About this Research Topic
In recent years a large body of data has accumulated suggesting that inflammation may play a role in the pathophysiological mechanisms underlying mental illnesses such as depression, bipolar disorder and schizophrenia. Consistently, classic anti-inflammatory drugs such as corticosteroids and non-steroidal anti-inflammatory drugs (particularly selective cyclooxygenase-2 inhibitors) were found to possess beneficial effects in patients with mood disorders and schizophrenia. Moreover, supporting evidence indicates that psychotropic medications affect inflammatory mediators' levels both in animals and humans.
Despite the large body of data that supports the "inflammation hypothesis" of mental disorders, many unanswered questions and controversies still exist. For example, i) many studies reported that inflammatory mediators' levels are not altered among mentally-ill patients; ii) while the vast majority of the data obtained from human studies examined peripheral tissues (especially blood), what is more pertinent to the study of psychiatric illnesses is data on brain tissue; iii) it is not understood how the effects of psychotropic drugs on inflammation influence their therapeutic efficacy and toxicity; and, iv) some studies revealed negative results regarding the effectiveness of anti-inflammatory compounds as a treatment for mental disorders.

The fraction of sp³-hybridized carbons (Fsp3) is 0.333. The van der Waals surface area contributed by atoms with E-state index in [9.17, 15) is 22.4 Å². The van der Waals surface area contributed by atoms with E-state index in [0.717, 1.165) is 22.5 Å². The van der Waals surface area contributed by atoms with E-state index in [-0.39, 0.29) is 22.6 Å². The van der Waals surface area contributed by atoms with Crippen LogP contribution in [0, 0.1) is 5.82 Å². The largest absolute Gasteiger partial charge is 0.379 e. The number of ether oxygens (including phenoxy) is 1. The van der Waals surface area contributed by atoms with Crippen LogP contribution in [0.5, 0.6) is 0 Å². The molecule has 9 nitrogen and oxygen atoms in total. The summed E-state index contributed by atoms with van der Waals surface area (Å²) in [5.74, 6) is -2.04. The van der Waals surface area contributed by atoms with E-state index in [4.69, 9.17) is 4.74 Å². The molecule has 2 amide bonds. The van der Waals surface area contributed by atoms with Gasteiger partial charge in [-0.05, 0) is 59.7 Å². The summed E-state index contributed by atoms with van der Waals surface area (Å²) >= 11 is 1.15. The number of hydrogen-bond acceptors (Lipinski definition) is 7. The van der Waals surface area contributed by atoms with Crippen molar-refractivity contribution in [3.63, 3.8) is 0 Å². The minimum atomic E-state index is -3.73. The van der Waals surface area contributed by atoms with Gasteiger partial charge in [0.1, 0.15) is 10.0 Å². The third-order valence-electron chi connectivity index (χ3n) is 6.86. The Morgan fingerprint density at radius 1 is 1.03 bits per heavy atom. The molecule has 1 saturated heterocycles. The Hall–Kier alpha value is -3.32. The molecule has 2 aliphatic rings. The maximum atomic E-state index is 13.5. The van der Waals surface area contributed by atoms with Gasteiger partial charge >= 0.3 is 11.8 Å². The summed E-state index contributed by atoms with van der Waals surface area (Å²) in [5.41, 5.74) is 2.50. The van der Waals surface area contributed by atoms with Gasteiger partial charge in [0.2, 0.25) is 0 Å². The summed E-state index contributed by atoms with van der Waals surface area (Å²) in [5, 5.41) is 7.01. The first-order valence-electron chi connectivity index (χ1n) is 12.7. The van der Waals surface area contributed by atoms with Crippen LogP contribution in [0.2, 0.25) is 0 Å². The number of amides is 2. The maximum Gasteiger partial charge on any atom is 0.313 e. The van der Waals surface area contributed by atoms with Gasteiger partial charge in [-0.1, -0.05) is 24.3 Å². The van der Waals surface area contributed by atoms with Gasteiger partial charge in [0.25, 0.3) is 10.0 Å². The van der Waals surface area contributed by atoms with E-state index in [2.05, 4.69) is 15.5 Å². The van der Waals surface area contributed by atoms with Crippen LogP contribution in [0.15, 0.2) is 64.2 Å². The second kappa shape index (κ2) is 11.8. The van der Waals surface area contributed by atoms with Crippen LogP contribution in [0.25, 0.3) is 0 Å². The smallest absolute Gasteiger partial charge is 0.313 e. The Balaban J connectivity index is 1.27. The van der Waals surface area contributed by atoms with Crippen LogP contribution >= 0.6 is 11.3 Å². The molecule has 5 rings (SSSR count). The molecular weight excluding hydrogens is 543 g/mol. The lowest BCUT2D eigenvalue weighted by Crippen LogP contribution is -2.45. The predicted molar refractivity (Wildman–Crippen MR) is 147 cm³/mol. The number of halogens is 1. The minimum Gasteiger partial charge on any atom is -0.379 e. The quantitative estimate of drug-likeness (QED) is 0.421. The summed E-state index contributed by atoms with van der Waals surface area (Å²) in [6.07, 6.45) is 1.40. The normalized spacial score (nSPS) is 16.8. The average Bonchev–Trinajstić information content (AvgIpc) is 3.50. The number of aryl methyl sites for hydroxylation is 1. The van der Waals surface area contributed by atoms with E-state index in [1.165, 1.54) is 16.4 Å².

This Research Topic will focus on the role of inflammation in the pathophysiology and treatment of mood disorders. We welcome the submission of original articles and review papers that cover the following subjects: effects of psychotropic drugs on inflammation; levels of inflammatory mediators in mood disorders patients; anti-inflammatory and anti-infectious drugs as potential treatment for mood disorders; and, genetic and epigenetic factors in association with mood disorders. We hope that it will expand the existing knowledge and answer unresolved questions pertinent to this subject.
Keywords: Mental Disorders, Psychotropic Drugs, Inflammation, Cytokines, Pharmacotherapy
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